Posted by Ivan Rendall on Saturday, 6 June 2015 in Blogging
For all the wrong reasons we have been widely reminded of Charles Kennedy’s sobriquet, “chatshowcharlie” this week. Well, nothing wrong with that is there. Being good on television is, after all, what most politicians aspire to be. But the absurdly derisive undertone in the nickname hints at timidity, at a fear of coming second in the trials of political natural selection.
Charles Kennedy was more relaxed than any other politician, more entertaining than most television presenters, funnier than most comedians and above all, happily truthful and original. He happily courted unpopularity, then harvested the popularity that went with being on the right side of most arguments which irked lesser folks in the process. He was good on TV because he was on top of what he was saying, never labouring under the self-inflicted burden of confused meaning.
Charles Kennedy had a brain the size of a car park and he used it without apparent effort. Invisible intellectual sharpness made producers of edgy, tricky or live TV, confident. And he made audiences happy: they had a friend in genius, a one-man, witty Wikipedia, as a university Rector or a Cheshire Cat he could inform, educate, entertain, amuse and make people smile, all at once.
With Charles Kennedy, life was safe and secure; people believed him, and when he came on TV people wanted to hear what he had to say. He was engaging, not electronic wallpaper, and he appealed across class, nationality and status. That is why producers and presenters loved having him on their shows. Without him on TV politics will be more uncertain. But as this week’s shock to the system slowly fades, and as the talent is lost from our screens, the smile will linger.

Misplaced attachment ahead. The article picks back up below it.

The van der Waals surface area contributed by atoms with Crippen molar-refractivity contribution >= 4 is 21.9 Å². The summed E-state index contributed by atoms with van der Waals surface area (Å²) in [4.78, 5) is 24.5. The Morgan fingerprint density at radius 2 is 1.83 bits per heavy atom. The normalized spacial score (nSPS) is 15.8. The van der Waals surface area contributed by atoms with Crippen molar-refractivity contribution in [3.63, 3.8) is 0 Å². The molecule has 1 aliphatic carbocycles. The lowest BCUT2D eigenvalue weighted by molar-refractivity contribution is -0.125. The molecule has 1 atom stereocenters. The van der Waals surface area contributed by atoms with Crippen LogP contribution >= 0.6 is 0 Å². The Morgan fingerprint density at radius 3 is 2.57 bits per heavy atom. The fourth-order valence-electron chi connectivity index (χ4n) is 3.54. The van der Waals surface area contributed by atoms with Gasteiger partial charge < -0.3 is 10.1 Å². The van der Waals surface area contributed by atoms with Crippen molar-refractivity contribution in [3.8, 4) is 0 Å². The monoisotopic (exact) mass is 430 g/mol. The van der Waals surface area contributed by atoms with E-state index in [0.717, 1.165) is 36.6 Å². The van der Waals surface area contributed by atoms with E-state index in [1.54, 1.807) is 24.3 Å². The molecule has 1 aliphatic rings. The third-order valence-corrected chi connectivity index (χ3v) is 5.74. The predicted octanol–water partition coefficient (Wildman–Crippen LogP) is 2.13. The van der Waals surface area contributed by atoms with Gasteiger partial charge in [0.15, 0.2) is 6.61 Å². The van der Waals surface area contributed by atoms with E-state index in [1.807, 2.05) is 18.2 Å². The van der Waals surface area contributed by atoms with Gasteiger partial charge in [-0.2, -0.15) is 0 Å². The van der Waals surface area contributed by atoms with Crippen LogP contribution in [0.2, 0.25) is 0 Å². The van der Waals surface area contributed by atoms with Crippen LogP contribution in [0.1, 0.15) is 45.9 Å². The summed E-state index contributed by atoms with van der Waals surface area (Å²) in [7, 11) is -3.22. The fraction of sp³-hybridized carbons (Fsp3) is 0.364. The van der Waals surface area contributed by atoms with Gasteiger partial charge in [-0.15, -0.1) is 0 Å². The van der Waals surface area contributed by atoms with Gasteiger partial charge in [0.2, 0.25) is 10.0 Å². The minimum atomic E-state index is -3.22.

Two BBC programmes marked his passing with compilations. All too briefly they reminded me that rounded and gentle people do still exist in politics. There were tears before bedtime as Andrew Neil on This Week and Jack Dee on Have I got News for You? captured the awkward national mood of sadness, loss and celebration.
“Night, Night, Charlie, don’t let the angels bite!” said Andrew Neil, having described Charles Kennedy warmly as part of his team.
“Here’s a friend who always had the right attitude even when he didn’t have one!” said Jack Dee, one of the few men more laid back than Charles Kennedy, as he introduced the clips.
The last HIGNFY clip demonstrated just what a terrifying nemesis in the brainpower department Charles could be. Having tried to escape the skewering Kennedy wit on the fate of bankers, Jeremy Clarkson had tried vainly to disengage by claiming not to understand Charles’s pronunciation of the word “Tory.” The more Kennedy persisted, the more Clarkson parried, parroting, with increasing lameness: “I don’t understand, I don’t understand…”
It was the truth. He genuinely didn’t understand, and with perfect timing, Kennedy administered the coup de grace to great applause:
“ Don’t worry Jeremy, most people watching this in Scotland can’t understand voting Tory either!”
Great stuff. Great mind. Great public servant. Gentle man.